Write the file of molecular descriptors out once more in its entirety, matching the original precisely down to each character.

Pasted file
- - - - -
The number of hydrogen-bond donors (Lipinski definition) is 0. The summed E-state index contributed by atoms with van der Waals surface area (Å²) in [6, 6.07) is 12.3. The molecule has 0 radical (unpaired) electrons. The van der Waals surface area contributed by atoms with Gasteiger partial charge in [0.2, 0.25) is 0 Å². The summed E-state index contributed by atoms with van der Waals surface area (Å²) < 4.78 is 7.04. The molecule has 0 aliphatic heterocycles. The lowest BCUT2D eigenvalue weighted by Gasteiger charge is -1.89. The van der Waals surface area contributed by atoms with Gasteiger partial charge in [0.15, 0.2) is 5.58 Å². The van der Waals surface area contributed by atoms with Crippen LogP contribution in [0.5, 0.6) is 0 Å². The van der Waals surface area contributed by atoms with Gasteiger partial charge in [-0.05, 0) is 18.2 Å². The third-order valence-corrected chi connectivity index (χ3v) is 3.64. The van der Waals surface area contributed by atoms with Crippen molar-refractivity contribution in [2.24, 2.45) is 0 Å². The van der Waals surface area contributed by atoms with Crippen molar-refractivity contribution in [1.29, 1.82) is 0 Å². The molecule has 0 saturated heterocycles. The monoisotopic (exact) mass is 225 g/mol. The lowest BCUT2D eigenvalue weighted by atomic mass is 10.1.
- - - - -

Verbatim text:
The number of hydrogen-bond donors (Lipinski definition) is 0. The summed E-state index contributed by atoms with van der Waals surface area (Å²) in [6, 6.07) is 12.3. The molecule has 0 radical (unpaired) electrons. The van der Waals surface area contributed by atoms with Gasteiger partial charge in [0.2, 0.25) is 0 Å². The summed E-state index contributed by atoms with van der Waals surface area (Å²) < 4.78 is 7.04. The molecule has 0 aliphatic heterocycles. The lowest BCUT2D eigenvalue weighted by Gasteiger charge is -1.89. The van der Waals surface area contributed by atoms with Gasteiger partial charge in [0.15, 0.2) is 5.58 Å². The van der Waals surface area contributed by atoms with Crippen LogP contribution in [0.5, 0.6) is 0 Å². The van der Waals surface area contributed by atoms with Gasteiger partial charge in [-0.05, 0) is 18.2 Å². The third-order valence-corrected chi connectivity index (χ3v) is 3.64. The van der Waals surface area contributed by atoms with Crippen molar-refractivity contribution in [2.24, 2.45) is 0 Å². The van der Waals surface area contributed by atoms with Crippen molar-refractivity contribution in [1.29, 1.82) is 0 Å². The molecule has 0 saturated heterocycles. The monoisotopic (exact) mass is 225 g/mol. The lowest BCUT2D eigenvalue weighted by atomic mass is 10.1.